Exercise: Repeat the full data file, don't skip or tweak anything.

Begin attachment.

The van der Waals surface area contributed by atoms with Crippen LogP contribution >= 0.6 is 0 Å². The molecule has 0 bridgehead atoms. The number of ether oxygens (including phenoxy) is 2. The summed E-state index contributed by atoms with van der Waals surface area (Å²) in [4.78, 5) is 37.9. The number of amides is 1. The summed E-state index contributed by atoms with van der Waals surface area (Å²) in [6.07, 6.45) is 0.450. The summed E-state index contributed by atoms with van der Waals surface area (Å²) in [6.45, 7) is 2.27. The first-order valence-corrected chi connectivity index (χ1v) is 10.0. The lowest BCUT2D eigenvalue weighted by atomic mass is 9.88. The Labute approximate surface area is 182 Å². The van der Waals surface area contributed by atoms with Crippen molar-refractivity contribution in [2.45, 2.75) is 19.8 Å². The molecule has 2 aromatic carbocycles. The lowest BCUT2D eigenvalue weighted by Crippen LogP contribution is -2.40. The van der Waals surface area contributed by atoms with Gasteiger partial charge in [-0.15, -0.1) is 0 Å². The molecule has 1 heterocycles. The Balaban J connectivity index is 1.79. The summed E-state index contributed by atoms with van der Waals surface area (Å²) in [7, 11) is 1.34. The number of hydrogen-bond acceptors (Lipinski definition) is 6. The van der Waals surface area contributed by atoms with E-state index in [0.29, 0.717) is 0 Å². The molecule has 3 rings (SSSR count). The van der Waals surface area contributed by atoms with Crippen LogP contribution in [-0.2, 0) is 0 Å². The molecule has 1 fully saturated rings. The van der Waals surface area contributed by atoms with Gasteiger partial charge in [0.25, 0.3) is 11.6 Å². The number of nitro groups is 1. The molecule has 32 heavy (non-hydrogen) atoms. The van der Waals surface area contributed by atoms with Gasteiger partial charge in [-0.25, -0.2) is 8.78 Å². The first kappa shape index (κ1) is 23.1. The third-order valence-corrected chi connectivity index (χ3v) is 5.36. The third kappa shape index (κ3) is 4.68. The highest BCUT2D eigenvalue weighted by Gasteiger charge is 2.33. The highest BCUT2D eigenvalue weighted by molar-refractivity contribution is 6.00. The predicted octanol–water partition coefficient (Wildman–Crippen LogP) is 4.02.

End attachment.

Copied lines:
The van der Waals surface area contributed by atoms with Crippen LogP contribution >= 0.6 is 0 Å². The molecule has 0 bridgehead atoms. The number of ether oxygens (including phenoxy) is 2. The summed E-state index contributed by atoms with van der Waals surface area (Å²) in [4.78, 5) is 37.9. The number of amides is 1. The summed E-state index contributed by atoms with van der Waals surface area (Å²) in [6.07, 6.45) is 0.450. The summed E-state index contributed by atoms with van der Waals surface area (Å²) in [6.45, 7) is 2.27. The first-order valence-corrected chi connectivity index (χ1v) is 10.0. The lowest BCUT2D eigenvalue weighted by atomic mass is 9.88. The Labute approximate surface area is 182 Å². The van der Waals surface area contributed by atoms with Crippen molar-refractivity contribution in [2.45, 2.75) is 19.8 Å². The molecule has 2 aromatic carbocycles. The lowest BCUT2D eigenvalue weighted by Crippen LogP contribution is -2.40. The van der Waals surface area contributed by atoms with Gasteiger partial charge in [-0.15, -0.1) is 0 Å². The molecule has 1 heterocycles. The Balaban J connectivity index is 1.79. The summed E-state index contributed by atoms with van der Waals surface area (Å²) in [7, 11) is 1.34. The number of hydrogen-bond acceptors (Lipinski definition) is 6. The van der Waals surface area contributed by atoms with E-state index in [0.29, 0.717) is 0 Å². The molecule has 3 rings (SSSR count). The van der Waals surface area contributed by atoms with Crippen LogP contribution in [-0.2, 0) is 0 Å². The molecule has 1 fully saturated rings. The van der Waals surface area contributed by atoms with Gasteiger partial charge in [0.25, 0.3) is 11.6 Å². The number of nitro groups is 1. The molecule has 32 heavy (non-hydrogen) atoms. The van der Waals surface area contributed by atoms with Gasteiger partial charge in [-0.25, -0.2) is 8.78 Å². The first kappa shape index (κ1) is 23.1. The third-order valence-corrected chi connectivity index (χ3v) is 5.36. The third kappa shape index (κ3) is 4.68. The highest BCUT2D eigenvalue weighted by Gasteiger charge is 2.33. The highest BCUT2D eigenvalue weighted by molar-refractivity contribution is 6.00. The predicted octanol–water partition coefficient (Wildman–Crippen LogP) is 4.02.